Lenovo promises laptop with 25-hour battery life

Ismael Vorajee / Khmer Times No Comments Share:
Lenovo’s Yoga C630 WOS’ improved battery life is the answer to nomophobia - the low battery anxiety. Lenovo

Lenovo this week revealed its ARM-equipped Windows 10 notebook at IFA 2018 with the Chinese manufacturer promising the new Yoga C630 WOS (Windows on Snapdragon) will be powered by Qualcomm’s cutting-edge Snapdragon 850 processor.

A clamshell-like design and fashioned from polished aluminium, Lenovo said it is fitting out the Yoga C630 with a 13.3-inch FHD IPS touchscreen, optional 4GB or 8GB of RAM, and 128GB or 256GB of storage, as well as USB-C ports. Built-in LTE support for mobile connectivity on the go is a given for Windows on ARM.

However, grabbing the headlines is Lenovo’s promise of a 30 percent improvement in battery-life over its previous Miix 630 Windows on ARM device. In total it claims the new Yoga C630 will be able to run for 25 hours on a single charge. Lenovo’s Yoga C630 is expected be available in November and begins at $849.99.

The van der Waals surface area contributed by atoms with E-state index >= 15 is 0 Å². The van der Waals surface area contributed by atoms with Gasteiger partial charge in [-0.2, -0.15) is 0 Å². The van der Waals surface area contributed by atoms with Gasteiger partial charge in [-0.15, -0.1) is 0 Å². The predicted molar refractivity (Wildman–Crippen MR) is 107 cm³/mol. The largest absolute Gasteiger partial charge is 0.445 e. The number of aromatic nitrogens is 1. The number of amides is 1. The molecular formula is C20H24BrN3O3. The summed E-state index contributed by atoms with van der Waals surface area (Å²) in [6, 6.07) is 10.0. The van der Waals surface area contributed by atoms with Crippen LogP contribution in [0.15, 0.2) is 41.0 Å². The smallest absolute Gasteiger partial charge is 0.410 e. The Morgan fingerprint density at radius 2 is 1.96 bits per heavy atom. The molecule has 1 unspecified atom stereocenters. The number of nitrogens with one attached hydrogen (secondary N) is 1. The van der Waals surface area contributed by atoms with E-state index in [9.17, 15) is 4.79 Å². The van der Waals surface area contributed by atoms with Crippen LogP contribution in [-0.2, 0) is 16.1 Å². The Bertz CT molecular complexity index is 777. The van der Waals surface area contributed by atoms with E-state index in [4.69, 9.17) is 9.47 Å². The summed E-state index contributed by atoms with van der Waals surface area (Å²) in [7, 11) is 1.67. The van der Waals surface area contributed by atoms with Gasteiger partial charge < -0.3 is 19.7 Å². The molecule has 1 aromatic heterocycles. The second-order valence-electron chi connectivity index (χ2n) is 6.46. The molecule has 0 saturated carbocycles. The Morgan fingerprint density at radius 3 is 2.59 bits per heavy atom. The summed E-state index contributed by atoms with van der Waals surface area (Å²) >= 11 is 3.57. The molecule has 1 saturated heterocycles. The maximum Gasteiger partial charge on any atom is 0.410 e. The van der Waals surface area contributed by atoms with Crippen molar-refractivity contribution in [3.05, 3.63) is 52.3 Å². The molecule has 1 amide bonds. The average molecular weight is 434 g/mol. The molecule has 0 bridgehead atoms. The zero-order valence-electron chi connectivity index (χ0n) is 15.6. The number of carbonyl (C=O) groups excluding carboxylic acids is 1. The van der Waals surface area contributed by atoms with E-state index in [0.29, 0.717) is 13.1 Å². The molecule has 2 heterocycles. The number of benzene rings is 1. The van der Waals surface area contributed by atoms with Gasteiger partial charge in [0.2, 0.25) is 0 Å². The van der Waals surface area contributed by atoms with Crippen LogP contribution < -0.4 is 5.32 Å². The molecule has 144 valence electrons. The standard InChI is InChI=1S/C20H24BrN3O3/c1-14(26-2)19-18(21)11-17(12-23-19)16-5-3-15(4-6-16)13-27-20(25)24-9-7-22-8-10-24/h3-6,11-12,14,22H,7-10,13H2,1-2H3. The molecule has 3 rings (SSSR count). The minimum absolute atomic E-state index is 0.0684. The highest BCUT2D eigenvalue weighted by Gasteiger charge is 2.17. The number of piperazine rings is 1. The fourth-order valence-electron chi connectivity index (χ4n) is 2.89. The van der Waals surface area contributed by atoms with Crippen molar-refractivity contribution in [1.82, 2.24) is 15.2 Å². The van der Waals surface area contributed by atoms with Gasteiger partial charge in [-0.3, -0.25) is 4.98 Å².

After years of development and fine-tuning, Microsoft last year announced it had found a way of utilising those same ARM processors in the latest smartphone handsets with the larger form factor of laptops and larger tablets.

The Asus NovaGo, HP Envy x2, and the Lenovo Miix 630 were the first three ‘Windows-on-ARM’. As among the first to be announced last December, the Asus effort was an intriguing prospect. A 13-inch premium laptop with a 360-degree 2-in-1 design and equipped with Windows Hello and a fingerprint sensor – and perhaps most importantly up to 22 hours of battery life. It is almost double the battery life that Intel/AMD processors can claim.

Since Windows-on-ARM enables lightweight designs, remarkable battery life and ‘always connected’ Windows 10 on ARM, it had been expected that many major original equipment manufacturers (OEMs) would be chomping at the bit to begin manufacturing ARM-powered PCs.

However, scaring off many potential OEM’s was the knowledge that Microsoft’s previous trials with ARM – Windows RT and Windows Phone – were both spectacular failures.

However, unlike both Windows phones or Windows RT devices, ARM-powered PCs run a full-fledged desktop version of Windows – well almost.

Microsoft documentation for Windows 10 on ARM outlines some limitations for ‘Windows-on-ARM’. They confirmed that applications designed for x86 chips will function as intended although 64-bit apps designed for Intel and AMD chips are not supported – for now.

While ARM-processors would not enable heavy Adobe Photoshop and Adobe Premiere usage, this new range of personal computers may just be the right fit for students on a budget.

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